Oxytocin: The Reason We Fall in Love
Published on Feb 16, 2020. Updated on Sep 24, 2020.
Happy Valentine's Day weekend! This week, couples around the world have been starting with the heart and getting in the mood for love, whether that's by venturing out on romantic dates, dining in with a bottle of wine and a rom-com, or sending out sweet nothings by Osmosis e-card.
At Osmosis, we're celebrating Valentine's Day with a Valentine's Weekend Sale and a video that gets to the root of one of life's big questions: What is love?
Not to kill the mood, but it all boils down to biochemistry. Let's talk about love, baby: more specifically, oxytocin, the love hormone.
What is oxytocin?
Oxytocin is a powerful hormone produced in the hypothalamus and released by the pituitary gland. Medically speaking, it's a neuropeptide, a short chain polypeptide that's used as a neurotransmitter, relaying a signal from one neuron to another. Oxytocin binds to oxytocin receptors which can be found on cells in the brain as well as the rest of the body.Often referred to as the “love hormone” or “cuddle chemical,” oxytocin plays a crucial role in our lives. Socially, it helps us forge connections with other people, helps us feel happy, reduces stress, and even triggers our protective instincts. When you saw Baby Yoda for the first time and thought, "Protect this creature at all costs!", that was oxytocin at work.
Why is oxytocin important?If you're a cynic who thinks love is dead, you might be asking, "Do we really need oxytocin to survive?" Well, we have an answer for you: Yes, you still need oxytocin! Here's why.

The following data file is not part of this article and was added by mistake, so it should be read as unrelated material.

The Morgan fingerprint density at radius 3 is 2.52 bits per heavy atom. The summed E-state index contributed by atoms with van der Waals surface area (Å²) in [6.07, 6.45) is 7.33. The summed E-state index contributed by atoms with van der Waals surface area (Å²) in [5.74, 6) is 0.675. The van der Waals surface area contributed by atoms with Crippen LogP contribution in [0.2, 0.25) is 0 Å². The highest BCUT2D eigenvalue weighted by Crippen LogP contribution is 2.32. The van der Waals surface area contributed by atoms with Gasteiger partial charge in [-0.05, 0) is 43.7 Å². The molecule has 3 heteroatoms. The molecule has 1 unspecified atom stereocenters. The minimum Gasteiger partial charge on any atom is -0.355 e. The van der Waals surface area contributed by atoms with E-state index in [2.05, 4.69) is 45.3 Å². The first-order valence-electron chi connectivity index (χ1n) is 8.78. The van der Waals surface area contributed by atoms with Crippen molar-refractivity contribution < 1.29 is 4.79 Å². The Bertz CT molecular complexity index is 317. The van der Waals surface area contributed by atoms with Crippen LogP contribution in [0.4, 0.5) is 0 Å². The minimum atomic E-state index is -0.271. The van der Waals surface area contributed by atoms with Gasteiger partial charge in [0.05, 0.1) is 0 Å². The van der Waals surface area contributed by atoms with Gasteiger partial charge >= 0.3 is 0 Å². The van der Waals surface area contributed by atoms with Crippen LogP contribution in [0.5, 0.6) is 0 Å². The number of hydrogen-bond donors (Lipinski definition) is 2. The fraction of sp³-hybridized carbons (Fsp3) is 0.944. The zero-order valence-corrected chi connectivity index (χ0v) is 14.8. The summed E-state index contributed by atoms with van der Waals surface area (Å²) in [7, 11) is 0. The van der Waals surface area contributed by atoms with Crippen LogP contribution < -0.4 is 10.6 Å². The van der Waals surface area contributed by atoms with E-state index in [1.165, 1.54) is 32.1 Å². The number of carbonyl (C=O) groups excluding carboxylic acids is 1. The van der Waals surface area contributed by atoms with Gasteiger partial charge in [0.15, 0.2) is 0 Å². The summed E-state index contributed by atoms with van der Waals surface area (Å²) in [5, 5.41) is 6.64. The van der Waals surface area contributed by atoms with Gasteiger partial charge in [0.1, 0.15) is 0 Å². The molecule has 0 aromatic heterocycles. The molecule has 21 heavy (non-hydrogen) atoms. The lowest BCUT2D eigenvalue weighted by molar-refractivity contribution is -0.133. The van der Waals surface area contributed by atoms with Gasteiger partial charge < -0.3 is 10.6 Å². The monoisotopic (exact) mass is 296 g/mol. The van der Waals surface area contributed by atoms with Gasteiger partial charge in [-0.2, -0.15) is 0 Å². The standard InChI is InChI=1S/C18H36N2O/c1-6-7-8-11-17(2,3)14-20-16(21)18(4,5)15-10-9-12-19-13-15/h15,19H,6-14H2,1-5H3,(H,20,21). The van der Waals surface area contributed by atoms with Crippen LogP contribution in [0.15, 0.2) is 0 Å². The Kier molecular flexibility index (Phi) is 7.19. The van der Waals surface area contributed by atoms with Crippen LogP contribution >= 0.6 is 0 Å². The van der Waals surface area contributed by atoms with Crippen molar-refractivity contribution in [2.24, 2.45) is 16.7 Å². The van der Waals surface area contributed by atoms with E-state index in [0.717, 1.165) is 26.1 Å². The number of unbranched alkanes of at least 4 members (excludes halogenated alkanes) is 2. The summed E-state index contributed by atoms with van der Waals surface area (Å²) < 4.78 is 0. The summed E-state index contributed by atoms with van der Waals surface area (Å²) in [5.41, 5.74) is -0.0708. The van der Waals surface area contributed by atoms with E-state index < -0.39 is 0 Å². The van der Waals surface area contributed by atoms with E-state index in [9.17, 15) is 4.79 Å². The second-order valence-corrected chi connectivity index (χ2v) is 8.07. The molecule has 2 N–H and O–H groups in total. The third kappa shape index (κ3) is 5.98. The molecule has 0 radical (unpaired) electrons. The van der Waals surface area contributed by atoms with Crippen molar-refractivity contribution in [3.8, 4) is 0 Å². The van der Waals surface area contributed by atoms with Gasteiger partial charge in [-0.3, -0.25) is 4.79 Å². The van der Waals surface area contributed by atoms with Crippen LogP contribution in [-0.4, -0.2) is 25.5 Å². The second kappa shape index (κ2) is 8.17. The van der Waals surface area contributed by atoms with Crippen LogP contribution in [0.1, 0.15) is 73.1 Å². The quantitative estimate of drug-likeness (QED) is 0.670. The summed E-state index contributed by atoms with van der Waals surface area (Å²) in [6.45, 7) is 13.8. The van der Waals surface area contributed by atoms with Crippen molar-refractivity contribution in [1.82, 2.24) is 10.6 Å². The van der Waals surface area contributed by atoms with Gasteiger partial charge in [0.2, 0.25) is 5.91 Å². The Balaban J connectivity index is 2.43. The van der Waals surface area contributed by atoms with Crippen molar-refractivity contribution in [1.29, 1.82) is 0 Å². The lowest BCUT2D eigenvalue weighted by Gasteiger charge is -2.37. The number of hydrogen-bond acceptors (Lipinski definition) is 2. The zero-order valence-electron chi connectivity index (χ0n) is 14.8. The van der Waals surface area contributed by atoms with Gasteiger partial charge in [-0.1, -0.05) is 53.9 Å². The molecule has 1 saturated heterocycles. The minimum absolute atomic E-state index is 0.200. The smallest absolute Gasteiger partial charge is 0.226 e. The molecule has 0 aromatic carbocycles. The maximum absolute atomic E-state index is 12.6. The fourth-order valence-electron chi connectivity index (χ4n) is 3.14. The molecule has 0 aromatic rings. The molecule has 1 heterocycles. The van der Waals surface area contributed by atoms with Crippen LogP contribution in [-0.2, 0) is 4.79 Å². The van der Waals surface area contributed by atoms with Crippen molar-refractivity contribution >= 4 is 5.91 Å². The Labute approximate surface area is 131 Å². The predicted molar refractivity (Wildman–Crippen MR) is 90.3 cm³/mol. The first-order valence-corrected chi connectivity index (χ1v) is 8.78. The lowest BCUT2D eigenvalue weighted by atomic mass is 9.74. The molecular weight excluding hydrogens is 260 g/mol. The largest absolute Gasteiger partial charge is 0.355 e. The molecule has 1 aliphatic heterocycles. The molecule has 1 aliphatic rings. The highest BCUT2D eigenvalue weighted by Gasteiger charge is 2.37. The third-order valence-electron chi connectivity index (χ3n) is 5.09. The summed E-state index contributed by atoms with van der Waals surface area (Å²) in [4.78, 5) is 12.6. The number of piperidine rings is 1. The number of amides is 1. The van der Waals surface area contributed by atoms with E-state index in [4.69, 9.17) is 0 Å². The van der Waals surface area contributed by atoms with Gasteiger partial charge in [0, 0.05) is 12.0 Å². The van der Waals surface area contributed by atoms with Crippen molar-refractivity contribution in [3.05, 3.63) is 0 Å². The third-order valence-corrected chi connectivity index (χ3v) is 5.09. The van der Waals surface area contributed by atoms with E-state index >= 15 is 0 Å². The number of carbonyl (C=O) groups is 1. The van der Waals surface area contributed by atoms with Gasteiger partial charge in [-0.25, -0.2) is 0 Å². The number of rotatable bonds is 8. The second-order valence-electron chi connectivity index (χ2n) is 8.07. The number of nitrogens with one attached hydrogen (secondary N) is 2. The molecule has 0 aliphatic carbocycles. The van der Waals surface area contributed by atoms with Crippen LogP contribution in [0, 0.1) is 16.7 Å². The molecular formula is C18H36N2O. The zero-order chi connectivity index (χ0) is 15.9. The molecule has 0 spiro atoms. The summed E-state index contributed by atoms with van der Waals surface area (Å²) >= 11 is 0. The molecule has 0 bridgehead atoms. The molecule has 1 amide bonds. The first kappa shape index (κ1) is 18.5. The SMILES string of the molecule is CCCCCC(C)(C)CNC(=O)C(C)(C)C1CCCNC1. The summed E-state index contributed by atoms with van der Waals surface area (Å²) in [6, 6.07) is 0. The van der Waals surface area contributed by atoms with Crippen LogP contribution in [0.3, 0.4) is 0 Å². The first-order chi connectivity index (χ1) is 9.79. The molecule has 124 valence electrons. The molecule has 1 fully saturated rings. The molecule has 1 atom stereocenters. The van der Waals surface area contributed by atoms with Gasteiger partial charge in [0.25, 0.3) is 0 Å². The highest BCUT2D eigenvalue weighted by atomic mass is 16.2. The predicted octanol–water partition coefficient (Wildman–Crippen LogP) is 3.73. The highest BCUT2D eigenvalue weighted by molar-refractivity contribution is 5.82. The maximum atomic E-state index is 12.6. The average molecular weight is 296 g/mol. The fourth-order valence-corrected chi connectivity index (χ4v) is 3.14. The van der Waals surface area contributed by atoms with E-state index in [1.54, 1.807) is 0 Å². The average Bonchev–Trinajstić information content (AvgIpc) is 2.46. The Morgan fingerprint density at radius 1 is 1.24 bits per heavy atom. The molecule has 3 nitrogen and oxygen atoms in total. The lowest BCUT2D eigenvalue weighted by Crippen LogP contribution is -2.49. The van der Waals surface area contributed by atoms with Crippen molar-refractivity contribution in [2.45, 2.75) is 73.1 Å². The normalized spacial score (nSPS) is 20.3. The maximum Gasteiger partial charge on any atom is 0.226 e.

A love letter to the love hormone
When you hug or kiss a loved one, your pituitary gland releases oxytocin. This is especially important for pair bonding, like in romantic relationships, as it elevates your mood and makes you feel more "attached" to your romantic partner. Oxytocin is also thought to help you "get in the mood", contributing to sexual arousal and orgasms.
As you might imagine for a hormone that triggers your protective instincts, oxytocin also plays a big role in maternal attachment. During childbirth, it helps with cervical dilations and contractions. It's also crucial for breastfeeding: when a baby is suckling at the parent's breast, or even crying, oxytocin is released in the brain, triggering the reflex to release breastmilk from the nipples.
Not planning on having kids? Want to stay single forever? Well, oxytocin can still benefit you. This hormone promotes generosity and trust, decreases fear, and even helps you recover from negative social interactions (like that one bad date that made you so cynical in the first place).
Finally, oxytocin even plays a role in platonic relationships! Studies have shown that oxytocin levels can rise in humans and dogs after petting or playing with each other. Now you have a scientific reason to go get that puppy you've always wanted.
Love comes with a price
No relationship is perfect—there's always a catch. While oxytocin promotes connection and bonding, it can also create barriers between people.
Oxytocin is associated with bonds between people who share similar characteristics. This can result in bias against people who aren't like you, which in turn leads to social prejudices and an "in-group/out-group" mentality.
All right, as a quick recap...
Oxytocin, the love hormone, promotes bonding in both romantic and platonic relationships. It's essential for bringing new people into the world, and also for forging essential parent-child bonds. While oxytocin is involved in your desire to form connections with others, it can also lead to a disconnect between you and people who are dissimilar to you.
Overall, oxytocin plays a nuanced role in the body, and this complexity plays out in our society through the ways different groups interact with one another.
So, how do you feel about oxytocin now that you've read this? Like many relationships... it's complicated!
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